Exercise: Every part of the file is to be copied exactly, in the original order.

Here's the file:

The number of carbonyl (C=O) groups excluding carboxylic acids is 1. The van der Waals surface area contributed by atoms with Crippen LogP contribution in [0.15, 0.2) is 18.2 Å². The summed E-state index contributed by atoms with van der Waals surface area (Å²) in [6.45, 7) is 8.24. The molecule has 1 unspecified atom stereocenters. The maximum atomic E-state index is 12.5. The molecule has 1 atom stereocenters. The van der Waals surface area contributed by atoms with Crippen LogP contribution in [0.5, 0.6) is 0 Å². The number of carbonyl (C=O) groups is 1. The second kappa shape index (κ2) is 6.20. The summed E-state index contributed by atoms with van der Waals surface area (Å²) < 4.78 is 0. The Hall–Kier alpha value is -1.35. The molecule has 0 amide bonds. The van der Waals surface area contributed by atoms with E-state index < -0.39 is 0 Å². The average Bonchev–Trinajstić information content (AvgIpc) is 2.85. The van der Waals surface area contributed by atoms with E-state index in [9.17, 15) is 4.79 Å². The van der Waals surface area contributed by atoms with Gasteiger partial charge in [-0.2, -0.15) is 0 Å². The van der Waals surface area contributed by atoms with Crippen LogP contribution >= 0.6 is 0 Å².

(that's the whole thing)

The number of carbonyl (C=O) groups excluding carboxylic acids is 1. The van der Waals surface area contributed by atoms with Crippen LogP contribution in [0.15, 0.2) is 18.2 Å². The summed E-state index contributed by atoms with van der Waals surface area (Å²) in [6.45, 7) is 8.24. The molecule has 1 unspecified atom stereocenters. The maximum atomic E-state index is 12.5. The molecule has 1 atom stereocenters. The van der Waals surface area contributed by atoms with Crippen LogP contribution in [0.5, 0.6) is 0 Å². The number of carbonyl (C=O) groups is 1. The second kappa shape index (κ2) is 6.20. The summed E-state index contributed by atoms with van der Waals surface area (Å²) < 4.78 is 0. The Hall–Kier alpha value is -1.35. The molecule has 0 amide bonds. The van der Waals surface area contributed by atoms with E-state index < -0.39 is 0 Å². The average Bonchev–Trinajstić information content (AvgIpc) is 2.85. The van der Waals surface area contributed by atoms with E-state index in [9.17, 15) is 4.79 Å². The van der Waals surface area contributed by atoms with Gasteiger partial charge in [-0.2, -0.15) is 0 Å². The van der Waals surface area contributed by atoms with Crippen LogP contribution >= 0.6 is 0 Å².